Written By ESR News Blog Editor Thomas Ahearn
The Federal Trade Commission (FTC) has issued new guidance for landlords who use background checks to screen tenants and for tenant background screening companies to help them comply with the federal Fair Credit Reporting Act (FCRA) which the FTC helps enforce.
This FTC guidance explains how landlords must take certain steps before getting a consumer report – which can include a credit report, a rental history report, or a criminal history report – and after taking an adverse action based on the report.
Landlords can only get consumer reports if they have a “permissible purpose,” like tenant screening. Before receiving a consumer report, landlords must certify to the company providing the report that they will use the report only for housing purposes.
If a landlord takes an adverse action against a tenant or rental applicant, they must give notice orally, in writing, or electronically. An adverse action could include denying a lease, requiring a co-signor, or requiring higher rent than for another applicant.
The FTC guidance has more examples of when an adverse action notice is required. When landlords send an adverse action notice, it must include the contact information for the company who supplied the report and an explanation of the right to dispute the report.
This FTC guidance explains that a company is a consumer reporting agency (CRA) covered by the FCRA if it provides information “bearing on a consumer’s creditworthiness, credit standing, credit capacity, character, general reputation, personal characteristics, or mode of living.”
Background screening reports provided by a CRA are covered by the FCRA if they are used by landlords in housing decisions such as helping to decide eligibility for housing. If a tenant background screening company is covered by the FCRA, they have four main requirements:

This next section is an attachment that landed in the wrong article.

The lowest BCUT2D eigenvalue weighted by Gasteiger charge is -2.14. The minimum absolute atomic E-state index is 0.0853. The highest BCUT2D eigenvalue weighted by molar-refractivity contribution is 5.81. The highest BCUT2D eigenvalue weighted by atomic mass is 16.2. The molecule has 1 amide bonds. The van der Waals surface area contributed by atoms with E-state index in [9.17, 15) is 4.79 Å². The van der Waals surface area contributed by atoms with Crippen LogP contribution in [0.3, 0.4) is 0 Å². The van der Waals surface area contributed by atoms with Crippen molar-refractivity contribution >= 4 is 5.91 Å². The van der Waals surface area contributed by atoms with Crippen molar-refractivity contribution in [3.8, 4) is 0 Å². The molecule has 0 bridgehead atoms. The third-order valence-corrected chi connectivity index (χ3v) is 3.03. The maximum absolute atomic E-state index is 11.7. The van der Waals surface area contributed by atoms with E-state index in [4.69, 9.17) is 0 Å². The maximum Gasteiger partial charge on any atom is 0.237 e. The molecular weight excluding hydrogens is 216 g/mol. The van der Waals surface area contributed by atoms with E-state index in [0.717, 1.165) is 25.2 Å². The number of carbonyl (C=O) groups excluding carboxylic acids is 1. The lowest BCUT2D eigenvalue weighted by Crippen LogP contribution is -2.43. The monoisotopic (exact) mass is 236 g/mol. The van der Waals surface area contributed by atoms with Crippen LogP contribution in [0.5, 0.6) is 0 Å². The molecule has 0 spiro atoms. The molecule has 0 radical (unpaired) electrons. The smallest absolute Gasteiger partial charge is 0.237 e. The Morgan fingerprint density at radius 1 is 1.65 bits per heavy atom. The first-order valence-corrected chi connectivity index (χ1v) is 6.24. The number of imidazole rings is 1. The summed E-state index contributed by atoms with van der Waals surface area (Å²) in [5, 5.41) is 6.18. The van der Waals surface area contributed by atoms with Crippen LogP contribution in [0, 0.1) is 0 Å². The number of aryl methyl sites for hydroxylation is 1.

- Follow reasonable procedures to ensure accuracy.
- Get certifications from their clients.
- Provide their clients with information about the FCRA.
- Honor the rights of applicants and tenants.
The FTC guidance includes details about these requirements and a chart of key FCRA provisions. Both landlords and tenant background screening companies must also securely dispose of consumer reports: Disposing of Consumer Report Information? Rule Tells How.
Montserrat Miller – a background screening attorney at Arnall Golden Gregory LLP in Washington, DC who also writes the blog Workforce Compliance Insights – posted a short article about the new FTC guidance called Tenant Screening and the FCRA. Miller writes:
For background screening companies I encourage you to look at those responsibilities as described in the guidance carefully because the FTC opines on what “reasonable procedures to ensure accuracy” are and those should be read to apply to employment screening as well.
Miller concludes: Background screeners–notice that the FTC calls out reports with multiple entries for the same offense, the reporting of expunged or sealed records, reports with no dispositions, and finally, the failure to use a middle name to ensure accuracy.
More ESR News Blogs about the FTC
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